Tomorrow marks first day since before the Second World War that men and women in the UK receive the state pension at an age beyond 65.
Anyone with a birthday between 6th December 1953 and 5th January 1954 saw their state pension age shift by up to 3 months, with their retirement date set at 6th March 2019.
You see the full details of the transition in the table below:
State pension age increase timetable – the transition from 65 to 66
Beyond 66 in a nutshell
• State pension age will rise to 67 by 2028
• The age will rise again to 68 by 2039
• Labour has committed to reviewing state pension age rises beyond age 66
Tom Selby, senior analyst at AJ Bell, comments:
“Tomorrow is a historic day - for the first time since the modern state pension system was introduced in 1940, people will receive the payment at an age older than 65. Despite the gradual transition, for many this will be extremely painful as they consider working longer or spending less money in retirement.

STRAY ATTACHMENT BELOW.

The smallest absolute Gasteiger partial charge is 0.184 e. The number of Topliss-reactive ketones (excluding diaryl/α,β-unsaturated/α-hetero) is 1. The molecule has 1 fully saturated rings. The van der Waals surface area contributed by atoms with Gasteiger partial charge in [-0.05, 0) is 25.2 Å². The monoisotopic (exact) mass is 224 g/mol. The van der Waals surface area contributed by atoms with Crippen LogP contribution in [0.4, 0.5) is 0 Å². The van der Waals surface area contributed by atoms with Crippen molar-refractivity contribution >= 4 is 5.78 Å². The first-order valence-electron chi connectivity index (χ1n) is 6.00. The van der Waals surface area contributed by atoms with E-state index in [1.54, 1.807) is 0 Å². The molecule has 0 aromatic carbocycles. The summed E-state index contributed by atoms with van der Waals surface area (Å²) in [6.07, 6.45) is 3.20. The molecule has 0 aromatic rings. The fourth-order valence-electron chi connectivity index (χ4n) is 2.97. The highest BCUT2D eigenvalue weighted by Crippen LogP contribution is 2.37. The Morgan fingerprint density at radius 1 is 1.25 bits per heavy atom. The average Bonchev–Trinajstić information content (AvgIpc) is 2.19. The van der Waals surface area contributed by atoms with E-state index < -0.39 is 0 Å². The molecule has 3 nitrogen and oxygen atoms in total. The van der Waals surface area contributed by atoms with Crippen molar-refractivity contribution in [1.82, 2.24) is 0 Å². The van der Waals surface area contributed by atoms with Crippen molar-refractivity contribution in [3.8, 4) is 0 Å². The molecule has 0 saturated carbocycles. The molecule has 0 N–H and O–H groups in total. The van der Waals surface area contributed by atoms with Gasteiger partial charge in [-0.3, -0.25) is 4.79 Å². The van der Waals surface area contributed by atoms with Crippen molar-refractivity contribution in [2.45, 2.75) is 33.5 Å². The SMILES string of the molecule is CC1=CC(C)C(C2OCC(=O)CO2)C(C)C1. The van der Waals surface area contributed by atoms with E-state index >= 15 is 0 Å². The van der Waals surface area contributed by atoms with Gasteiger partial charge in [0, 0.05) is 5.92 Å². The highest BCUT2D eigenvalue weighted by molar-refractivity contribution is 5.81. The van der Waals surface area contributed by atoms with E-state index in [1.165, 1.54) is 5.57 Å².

“Based on the current flat-rate state pension amount, those forced to wait an extra 3 months will have missed out on just over £2,000 in income, while a full year of lost state pension will cost savers almost £8,500 in today’s prices.
“Increases to the state pension age were always going to be deeply unpopular, and Labour has already set itself up in opposition to rises beyond age 66. But from the Government’s point of view they are deemed necessary to stop social security spending spiralling out of control. To give a bit of context, in 2018/19 the Office for Budget Responsibility estimates spending on state pensions topped £96 billion.
“A quick look at how life expectancy has shifted over the last 40 years or so tells a story. Male life expectancy at birth has risen from 71 in 1980 to 79 today, while male life expectancy at 65 has increased from 13 years in 1980 to 18.5 years today.
“Women can expect to live even longer in retirement, with life expectancy at birth of around 83. Those who reach age 65 can expect to live another 21 years in retirement.
“Anyone wanting to retire at age 65 needs to consider how they will fund their lifestyle as the state pension age recedes. For many that will involve working longer, either full-time if they are able or part-time to supplement their retirement income.
“Anyone who doesn’t want to do this needs to either save more money today or accept a much lower income in retirement.”